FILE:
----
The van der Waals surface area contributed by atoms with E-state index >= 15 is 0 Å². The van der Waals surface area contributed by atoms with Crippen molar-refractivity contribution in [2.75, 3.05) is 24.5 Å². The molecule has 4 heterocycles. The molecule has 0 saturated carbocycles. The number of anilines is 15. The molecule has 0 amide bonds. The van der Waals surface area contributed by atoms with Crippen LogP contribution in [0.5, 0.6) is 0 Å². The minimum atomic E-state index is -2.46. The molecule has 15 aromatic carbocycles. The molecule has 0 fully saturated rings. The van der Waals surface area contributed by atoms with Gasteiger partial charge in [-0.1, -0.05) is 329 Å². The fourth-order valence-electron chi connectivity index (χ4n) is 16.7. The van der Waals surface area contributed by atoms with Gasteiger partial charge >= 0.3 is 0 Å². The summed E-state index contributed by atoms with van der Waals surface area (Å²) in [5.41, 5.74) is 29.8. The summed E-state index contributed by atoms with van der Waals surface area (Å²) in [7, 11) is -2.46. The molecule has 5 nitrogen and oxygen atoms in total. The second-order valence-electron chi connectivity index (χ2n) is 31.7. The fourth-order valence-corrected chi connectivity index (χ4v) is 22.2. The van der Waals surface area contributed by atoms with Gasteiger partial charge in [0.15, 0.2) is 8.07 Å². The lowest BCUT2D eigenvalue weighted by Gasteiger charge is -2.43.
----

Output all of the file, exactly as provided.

The van der Waals surface area contributed by atoms with E-state index >= 15 is 0 Å². The van der Waals surface area contributed by atoms with Crippen molar-refractivity contribution in [2.75, 3.05) is 24.5 Å². The molecule has 4 heterocycles. The molecule has 0 saturated carbocycles. The number of anilines is 15. The molecule has 0 amide bonds. The van der Waals surface area contributed by atoms with Crippen LogP contribution in [0.5, 0.6) is 0 Å². The minimum atomic E-state index is -2.46. The molecule has 15 aromatic carbocycles. The molecule has 0 fully saturated rings. The van der Waals surface area contributed by atoms with Gasteiger partial charge in [-0.1, -0.05) is 329 Å². The fourth-order valence-electron chi connectivity index (χ4n) is 16.7. The van der Waals surface area contributed by atoms with Gasteiger partial charge >= 0.3 is 0 Å². The summed E-state index contributed by atoms with van der Waals surface area (Å²) in [5.41, 5.74) is 29.8. The summed E-state index contributed by atoms with van der Waals surface area (Å²) in [7, 11) is -2.46. The molecule has 5 nitrogen and oxygen atoms in total. The second-order valence-electron chi connectivity index (χ2n) is 31.7. The fourth-order valence-corrected chi connectivity index (χ4v) is 22.2. The van der Waals surface area contributed by atoms with Gasteiger partial charge in [0.15, 0.2) is 8.07 Å². The lowest BCUT2D eigenvalue weighted by Gasteiger charge is -2.43.